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‘Love Is A Hurtin’ Thing’: Lou Rawls Lands A Big One At Last

The Chicago singer was badly in need of a hit when his ‘Live!’ album started to sell and then he recorded a single that topped the R&B chart.

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Soulin Lou Rawls album

By the second half of 1966, the smoothy soulful Chicago stylist Lou Rawls was five years into his contract with Capitol Records, and seriously in need of a hit single.

The former member of gospel group the Pilgrim Travelers had recently managed a couple of weeks in the top 40 of the R&B chart with a version of ‘The Shadow Of Your Smile.’ But his Capitol years had yielded precisely one week on the Hot 100, with ‘Three O’Clock In The Morning’ the year before, and three on the Billboard LP listing, with 1963’s Black and Blue. There were murmurs that the label may have been thinking of dropping him.

But then Rawls’s career turned dramatically in the right direction. His reputation as an on-stage entertainer brought the release of Lou Rawls Live!, which became a sensational hit, topping the R&B chart and reaching a No. 4 pop album chart peak, with 74 weeks on the bestsellers and gold certification. Then, to make life even better, came a bona fide hit 45.

The song in question was the plaintive mid-tempo ‘Love Is A Hurtin’ Thing,’ written by Dave Linden and Ben Raleigh. It was a perfect fit for Rawls’ resonant baritone, especially with the production, at Capitol Studios in Los Angeles, of the esteemed David Axelrod. The session featured such studio A-listers as Barney Kessel on guitar and Earl Palmer on drums.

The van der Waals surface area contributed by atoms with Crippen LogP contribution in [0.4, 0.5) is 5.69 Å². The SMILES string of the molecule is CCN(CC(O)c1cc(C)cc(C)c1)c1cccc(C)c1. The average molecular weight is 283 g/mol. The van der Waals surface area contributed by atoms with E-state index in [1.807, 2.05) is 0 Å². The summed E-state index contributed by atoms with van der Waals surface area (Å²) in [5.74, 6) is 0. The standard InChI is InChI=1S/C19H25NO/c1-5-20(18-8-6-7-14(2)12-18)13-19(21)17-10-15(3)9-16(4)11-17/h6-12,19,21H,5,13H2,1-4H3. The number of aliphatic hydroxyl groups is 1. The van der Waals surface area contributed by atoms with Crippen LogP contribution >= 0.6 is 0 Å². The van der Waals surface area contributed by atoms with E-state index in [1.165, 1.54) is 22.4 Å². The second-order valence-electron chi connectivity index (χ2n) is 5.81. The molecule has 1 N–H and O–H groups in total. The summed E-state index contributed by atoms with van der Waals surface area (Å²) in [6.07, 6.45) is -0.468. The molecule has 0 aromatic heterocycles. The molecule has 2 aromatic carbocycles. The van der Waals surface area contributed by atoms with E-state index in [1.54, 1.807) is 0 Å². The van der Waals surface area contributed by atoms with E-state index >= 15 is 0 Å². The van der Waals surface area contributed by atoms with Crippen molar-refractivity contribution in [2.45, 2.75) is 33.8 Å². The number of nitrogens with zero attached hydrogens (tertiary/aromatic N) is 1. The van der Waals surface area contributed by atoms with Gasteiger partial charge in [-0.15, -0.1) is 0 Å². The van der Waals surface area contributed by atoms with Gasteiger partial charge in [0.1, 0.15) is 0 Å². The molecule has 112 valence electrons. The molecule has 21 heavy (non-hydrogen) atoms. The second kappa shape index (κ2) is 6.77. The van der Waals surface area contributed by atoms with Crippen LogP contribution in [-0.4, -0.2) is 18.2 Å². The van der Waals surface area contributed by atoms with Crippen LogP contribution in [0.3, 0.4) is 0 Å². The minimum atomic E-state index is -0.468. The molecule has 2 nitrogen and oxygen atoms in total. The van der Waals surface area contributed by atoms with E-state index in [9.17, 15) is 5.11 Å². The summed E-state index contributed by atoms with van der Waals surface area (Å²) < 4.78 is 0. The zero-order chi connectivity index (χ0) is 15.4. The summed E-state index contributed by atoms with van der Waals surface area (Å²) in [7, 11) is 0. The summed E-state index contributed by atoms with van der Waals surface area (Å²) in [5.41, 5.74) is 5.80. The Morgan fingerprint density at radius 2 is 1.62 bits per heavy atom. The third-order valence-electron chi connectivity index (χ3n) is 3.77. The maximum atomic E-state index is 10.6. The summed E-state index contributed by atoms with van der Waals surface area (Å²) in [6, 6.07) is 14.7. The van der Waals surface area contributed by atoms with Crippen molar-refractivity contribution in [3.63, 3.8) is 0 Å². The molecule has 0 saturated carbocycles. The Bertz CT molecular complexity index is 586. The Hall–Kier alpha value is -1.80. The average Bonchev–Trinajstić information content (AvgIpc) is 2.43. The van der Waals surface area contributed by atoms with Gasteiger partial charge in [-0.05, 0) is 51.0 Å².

‘Love Is A Hurtin’ Thing’ unseats ‘Reach Out I’ll Be There’

On Billboard‘s Top Selling R&B Singles chart of 12 November 1966, Rawls’ single completed its climb to No. 1, unseating the Four Tops‘ ‘Reach Out I’ll Be There,’ no less. It also reached No. 13 on the Hot 100, and suddenly, the singer was set fair. Soulin’, the album containing ‘Hurtin’ Thing,’ also went gold, as the song attracted covers by Big Maybelle, J.J. Jackson and in a duet version by Chuck Jackson and Maxine Brown. In 1969, the Temptations‘ rendition was on their Cloud Nine album.

Meanwhile, Rawls moved into the top division of vocal talent, newly able to command $5,000 a concert and with many more hit singles and albums to come — both at Capitol, where he stayed for the rest of the decade, and later with particularly happy stays at both Philadelphia International and Blue Note.

‘Love Is A Hurtin’ Thing’ is on the compilation Brotherman! Lou Rawls Sings The Hits, which can be bought here.

Follow the Greatest Soul 45s playlist.

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